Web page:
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to be fair to him, it is a very cunningly argued piece.

Is it though? How often do we hear that the housing market can't collapse because of 'record low unemployment, rising incomes and low interest rates, etc' they're always beating the same drum.

So, our economy is so strong we can't sustain interest rates at a whopping 4.50%, and economic growth is so good that interest rates need to be cut, they can't have it both ways, either the economy is faltering and wage settlements are coming under pressure and we're running below capacity or things are strong. They argue things are going well and then somehow then argue that means we can have lower rates.

Employment is on a poor trend so bargaining power is lesser and retail spending is on its back leading to further job losses, do the happy clappy people see this as good as it will lead to lower rates or bad because it blows apart all their "low employment, sustained growth" arguments they use dismiss a housing crash?

How do you symultaniously argue that the economy is all milk and honey so housing can never crash yet things are so knackered IR's should be cut right down to Eurozone levels.

Merv isn't stupid, our rates will soon be at parity with the US and consequently the pound is taking a hammering, can you imagine what would happen if our rates were below that of the US, if you look at the historial data it's practically unheard of, our trade deficit figures for August are the worst on record, goods from China are no longer falling in price, they're not going up rapidly, just not falling and we've traditionally relied on consumer goods deflation to offset other things (higher taxes, energy, transport, services).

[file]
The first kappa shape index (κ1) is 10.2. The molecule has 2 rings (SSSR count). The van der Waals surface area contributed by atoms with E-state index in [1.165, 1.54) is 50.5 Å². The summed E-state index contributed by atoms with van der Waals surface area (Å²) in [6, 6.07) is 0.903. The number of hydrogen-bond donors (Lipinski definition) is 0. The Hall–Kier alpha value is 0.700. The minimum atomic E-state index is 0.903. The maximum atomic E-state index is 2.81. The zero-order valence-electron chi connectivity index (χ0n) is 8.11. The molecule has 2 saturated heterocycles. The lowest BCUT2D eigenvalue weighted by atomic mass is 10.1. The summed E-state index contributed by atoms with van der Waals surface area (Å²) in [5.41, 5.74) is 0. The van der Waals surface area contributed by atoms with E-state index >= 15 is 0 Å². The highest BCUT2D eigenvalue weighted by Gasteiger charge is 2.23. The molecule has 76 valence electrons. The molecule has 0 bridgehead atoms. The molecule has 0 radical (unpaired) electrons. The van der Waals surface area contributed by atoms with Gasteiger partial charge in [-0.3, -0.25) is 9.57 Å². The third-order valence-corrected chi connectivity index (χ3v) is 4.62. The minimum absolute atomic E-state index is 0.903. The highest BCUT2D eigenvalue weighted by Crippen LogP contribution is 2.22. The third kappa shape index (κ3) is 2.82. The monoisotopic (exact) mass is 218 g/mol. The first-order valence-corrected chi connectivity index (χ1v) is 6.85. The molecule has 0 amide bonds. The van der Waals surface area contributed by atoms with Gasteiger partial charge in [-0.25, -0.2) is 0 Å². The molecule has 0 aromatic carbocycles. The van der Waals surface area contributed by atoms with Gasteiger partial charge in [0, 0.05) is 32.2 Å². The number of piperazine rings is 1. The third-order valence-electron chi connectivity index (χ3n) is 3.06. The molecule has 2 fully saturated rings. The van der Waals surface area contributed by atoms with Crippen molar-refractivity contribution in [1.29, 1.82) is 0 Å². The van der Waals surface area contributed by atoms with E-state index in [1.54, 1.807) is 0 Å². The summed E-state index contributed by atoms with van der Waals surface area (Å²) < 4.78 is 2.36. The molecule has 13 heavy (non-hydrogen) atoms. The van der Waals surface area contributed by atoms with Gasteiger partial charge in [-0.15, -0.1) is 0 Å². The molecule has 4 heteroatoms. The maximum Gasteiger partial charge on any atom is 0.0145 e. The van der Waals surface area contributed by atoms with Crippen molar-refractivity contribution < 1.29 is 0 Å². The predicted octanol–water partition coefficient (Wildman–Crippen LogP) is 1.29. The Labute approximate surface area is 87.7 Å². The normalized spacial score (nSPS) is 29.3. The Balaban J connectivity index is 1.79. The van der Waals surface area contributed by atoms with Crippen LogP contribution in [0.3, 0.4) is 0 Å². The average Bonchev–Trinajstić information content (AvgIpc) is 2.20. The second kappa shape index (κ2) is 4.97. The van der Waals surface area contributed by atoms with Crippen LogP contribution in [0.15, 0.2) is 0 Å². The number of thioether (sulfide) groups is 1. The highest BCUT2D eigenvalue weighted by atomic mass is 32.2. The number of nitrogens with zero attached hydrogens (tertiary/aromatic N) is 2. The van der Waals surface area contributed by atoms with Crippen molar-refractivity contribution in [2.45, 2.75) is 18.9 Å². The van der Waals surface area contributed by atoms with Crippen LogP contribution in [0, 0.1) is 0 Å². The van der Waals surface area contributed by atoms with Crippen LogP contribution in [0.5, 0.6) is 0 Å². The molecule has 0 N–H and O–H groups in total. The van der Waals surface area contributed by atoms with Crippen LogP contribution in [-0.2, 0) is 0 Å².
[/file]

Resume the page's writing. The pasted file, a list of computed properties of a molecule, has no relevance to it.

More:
If Brown thinks he can pass the buck on this one he is quite wrong, who made the BoE 'independent', who sets the target, yardstick and appoints members and his meddling regards CPI v. RPI-X and its rather ironic outcome is stereotypical Brown control freakery that has gone wrong for him in less than 2 years.

So, the commentators are basically saying prop up a bunch of BTL mugs at any cost even if it destroys our currency in the process, Merv should keep his eye the Fed and oil, as they've often reminded us in the past it's not their job to control housing, now is the test of that.

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It's a curious article. The thrust of it is that since the MPC were willing to put up rates to deflate the housing bubble when inflation was below target, they should be willing to cut them to keep the economy going with inflation above it.

There is a difference between the two scenarios however. When the MPC raised rates they must have been pretty sure inflation was going to rise. After all, it wasn't just housing we were flashing the cash on. So in putting up rates they could be confident that vis a vis inflation it was the right thing to do. And it turns out that they were right.

McCrae would have a better case if inflation was falling or likely to fall in the near future. Then you could say, cut rates, inflation will fall of its own accord. But that isn't so. Quite the contrary. There's a good deal of evidence to suggest that not only have we not seen the full effect of the oil price hike working its way through the inflation figures, but that other inflationary forces are at work and that sterling may shortly need propping up to cope with rises in US interest rates.

In other words McCrae is saying to the BoE, go on, take a punt, cut rates, it may be alright. It may let inflation into the system, but so what? Better risk inflation than risk recession.

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  • 301 Brexit, House prices and Summer 2020

    1. 1. Including the effects Brexit, where do you think average UK house prices will be relative to now in June 2020?


      • down 5% +
      • down 2.5%
      • Even
      • up 2.5%
      • up 5%